The Multi-Generational Workplace: Boomers, Gen Xers and Millennials
In today’s workforce, it’s more common than ever to have a variety of age groups working in the same space. As the retirement age increases and industries change, people of all ages compete for the same positions. It’s critical to remember that trends and stereotypes surrounding different generations are not reflective of every employee and every workplace. However, there are general traits we can learn about and try to understand in order to work well with people outside our own demographic.
Gen Y, aka Millennials
The frequently discussed Millennial generation was born between 1980 and 1997, according to most demographers. They have officially surpassed Generation X as the largest generation in the U.S. workforce, according to a 2015 Pew Research analysis. Despite their controversial reputation, most Millennials care deeply about their work and have a strong desire to prove themselves. This can be difficult to do in today’s ultra-competitive job market. Millennial workers seek a good cultural fit with a company and value social connection within the workplace. They’re more willing to leave a job that isn’t the right match than their predecessors historically have been. Feedback is an important part of the Millennial career path because it keeps a line of communication open between employees and management – this helps employees feel their role at the company is relevant and there is room for them to grow.
Generation Xers were born between 1965 and 1980, and tend to be more cautious in the workplace than the generations on either side of them. They are able to adapt to changing work environments and are likely to stay in one place longer than their Millennial counterparts. Gen-Xers are more comfortable with technology than their Baby Boomer co-workers and can often help bridge the gap between the younger and older groups in the office. Work-life balance is important to Gen-X employees, but they don’t put as much emphasis on it when choosing a company to work for as Millennials tend to.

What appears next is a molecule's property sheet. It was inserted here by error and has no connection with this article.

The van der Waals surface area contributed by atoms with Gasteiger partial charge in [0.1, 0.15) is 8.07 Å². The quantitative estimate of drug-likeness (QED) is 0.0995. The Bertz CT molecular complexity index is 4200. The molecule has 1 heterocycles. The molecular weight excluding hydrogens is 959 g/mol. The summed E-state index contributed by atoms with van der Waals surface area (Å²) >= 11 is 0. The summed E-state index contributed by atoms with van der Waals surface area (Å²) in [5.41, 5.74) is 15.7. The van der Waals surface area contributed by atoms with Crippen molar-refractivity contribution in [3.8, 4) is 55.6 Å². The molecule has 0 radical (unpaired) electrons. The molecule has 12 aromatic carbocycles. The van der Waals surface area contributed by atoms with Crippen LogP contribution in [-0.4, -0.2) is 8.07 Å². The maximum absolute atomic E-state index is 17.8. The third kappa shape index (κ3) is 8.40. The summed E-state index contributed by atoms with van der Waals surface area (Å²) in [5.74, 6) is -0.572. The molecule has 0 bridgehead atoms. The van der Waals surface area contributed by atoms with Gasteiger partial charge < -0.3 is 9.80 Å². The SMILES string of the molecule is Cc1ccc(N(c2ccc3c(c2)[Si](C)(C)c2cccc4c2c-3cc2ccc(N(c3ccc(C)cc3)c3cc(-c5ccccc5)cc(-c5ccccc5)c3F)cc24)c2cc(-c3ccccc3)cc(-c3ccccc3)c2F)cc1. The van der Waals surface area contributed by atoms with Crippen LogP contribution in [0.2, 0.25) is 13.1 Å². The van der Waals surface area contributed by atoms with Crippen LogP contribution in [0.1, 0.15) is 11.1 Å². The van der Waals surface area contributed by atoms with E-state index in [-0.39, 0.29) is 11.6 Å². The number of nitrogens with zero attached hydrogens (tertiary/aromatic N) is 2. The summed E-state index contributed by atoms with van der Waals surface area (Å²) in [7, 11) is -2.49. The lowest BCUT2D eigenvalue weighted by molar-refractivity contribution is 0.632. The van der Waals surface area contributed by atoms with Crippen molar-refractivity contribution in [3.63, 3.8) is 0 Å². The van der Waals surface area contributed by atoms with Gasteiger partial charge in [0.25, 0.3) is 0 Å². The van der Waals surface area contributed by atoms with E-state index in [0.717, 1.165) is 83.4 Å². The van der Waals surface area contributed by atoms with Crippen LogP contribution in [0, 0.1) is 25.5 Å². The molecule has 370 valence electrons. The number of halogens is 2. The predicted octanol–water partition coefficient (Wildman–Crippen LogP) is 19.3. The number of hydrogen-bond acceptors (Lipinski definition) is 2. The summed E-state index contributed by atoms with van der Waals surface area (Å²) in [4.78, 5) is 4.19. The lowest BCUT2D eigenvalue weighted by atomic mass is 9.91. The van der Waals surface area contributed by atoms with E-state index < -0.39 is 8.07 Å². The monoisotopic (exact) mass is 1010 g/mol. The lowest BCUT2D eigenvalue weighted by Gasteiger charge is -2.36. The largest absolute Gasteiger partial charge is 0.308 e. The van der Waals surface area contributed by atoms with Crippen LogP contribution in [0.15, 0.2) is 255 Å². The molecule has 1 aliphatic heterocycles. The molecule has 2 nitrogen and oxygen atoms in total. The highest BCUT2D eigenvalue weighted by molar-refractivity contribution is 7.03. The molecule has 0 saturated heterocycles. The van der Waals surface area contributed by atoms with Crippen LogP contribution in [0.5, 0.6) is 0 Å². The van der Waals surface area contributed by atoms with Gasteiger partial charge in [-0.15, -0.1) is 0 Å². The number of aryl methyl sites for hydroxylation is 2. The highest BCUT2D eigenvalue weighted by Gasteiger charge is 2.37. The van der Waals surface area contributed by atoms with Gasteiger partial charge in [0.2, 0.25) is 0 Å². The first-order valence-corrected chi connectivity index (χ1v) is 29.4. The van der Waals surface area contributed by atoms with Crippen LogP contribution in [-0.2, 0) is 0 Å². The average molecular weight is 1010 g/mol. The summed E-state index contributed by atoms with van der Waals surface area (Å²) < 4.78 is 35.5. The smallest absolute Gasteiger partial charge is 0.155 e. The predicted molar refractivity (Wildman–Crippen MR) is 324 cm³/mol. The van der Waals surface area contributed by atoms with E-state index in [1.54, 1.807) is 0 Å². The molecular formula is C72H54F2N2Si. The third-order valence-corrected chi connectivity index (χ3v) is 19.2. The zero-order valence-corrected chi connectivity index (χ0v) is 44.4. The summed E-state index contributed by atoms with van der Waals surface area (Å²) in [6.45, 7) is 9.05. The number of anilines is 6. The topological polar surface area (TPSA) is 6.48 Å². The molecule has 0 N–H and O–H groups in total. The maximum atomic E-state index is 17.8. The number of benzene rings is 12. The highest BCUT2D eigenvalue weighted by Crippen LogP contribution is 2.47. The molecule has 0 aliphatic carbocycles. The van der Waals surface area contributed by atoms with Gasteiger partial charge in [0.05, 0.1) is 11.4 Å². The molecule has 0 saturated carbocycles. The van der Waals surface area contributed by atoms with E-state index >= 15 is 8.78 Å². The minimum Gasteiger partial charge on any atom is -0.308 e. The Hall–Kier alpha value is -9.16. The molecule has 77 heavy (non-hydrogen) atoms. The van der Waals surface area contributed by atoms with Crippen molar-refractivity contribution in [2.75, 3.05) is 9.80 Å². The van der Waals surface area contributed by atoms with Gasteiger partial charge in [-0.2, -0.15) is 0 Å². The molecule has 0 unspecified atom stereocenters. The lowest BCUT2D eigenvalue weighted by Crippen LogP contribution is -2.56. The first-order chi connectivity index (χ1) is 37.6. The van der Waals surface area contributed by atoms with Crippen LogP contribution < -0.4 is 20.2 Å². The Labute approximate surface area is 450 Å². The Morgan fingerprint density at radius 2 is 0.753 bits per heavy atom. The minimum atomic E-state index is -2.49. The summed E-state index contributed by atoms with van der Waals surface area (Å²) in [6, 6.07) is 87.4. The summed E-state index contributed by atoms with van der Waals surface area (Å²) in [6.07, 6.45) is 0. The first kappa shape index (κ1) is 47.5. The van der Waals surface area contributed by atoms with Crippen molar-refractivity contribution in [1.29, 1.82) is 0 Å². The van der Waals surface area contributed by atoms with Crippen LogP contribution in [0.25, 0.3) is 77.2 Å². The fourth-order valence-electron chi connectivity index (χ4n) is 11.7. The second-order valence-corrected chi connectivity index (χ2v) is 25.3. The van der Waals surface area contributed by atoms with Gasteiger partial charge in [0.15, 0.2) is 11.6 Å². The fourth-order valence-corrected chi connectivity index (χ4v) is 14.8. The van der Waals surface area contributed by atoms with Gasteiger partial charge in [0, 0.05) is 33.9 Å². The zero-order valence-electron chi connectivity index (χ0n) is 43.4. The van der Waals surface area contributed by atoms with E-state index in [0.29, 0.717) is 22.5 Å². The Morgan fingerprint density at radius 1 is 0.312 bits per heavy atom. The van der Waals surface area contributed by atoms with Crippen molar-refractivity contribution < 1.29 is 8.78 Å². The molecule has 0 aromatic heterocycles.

Those born between 1946 and 1964 are known as the Baby Boomers. Well known for their work ethics and willingness to prioritize their careers in the work-life balance, Boomers are dedicated employees. They don’t hesitate to speak up when they see room for improvement, and their lengthy careers make them a wealth of knowledge for those new to their industry. Occasionally, Baby Boomers are less comfortable with new technology and the communication styles of younger workers. Mentor programs can be a good way for Boomers to get involved with employees who are at the beginning of their career path.
Diversity in the workplace is always beneficial to the organization as a whole. There’s a great opportunity for learning on both sides of the spectrum – someone who’s great at navigating the latest internal software upgrade can share their knowledge, and someone with a long tenure at the company can offer insight into the way things are run and where there might be room for improvement. With a little bit of effort and patience, employees of all three generations can complement each other and contribute to a productive, fulfilling work environment.
Sources Referenced: https://www.forbes.com/sites/adp/2016/04/11/understanding-baby-boomers-at-work-fast-facts-for-chros/#fb19a03238be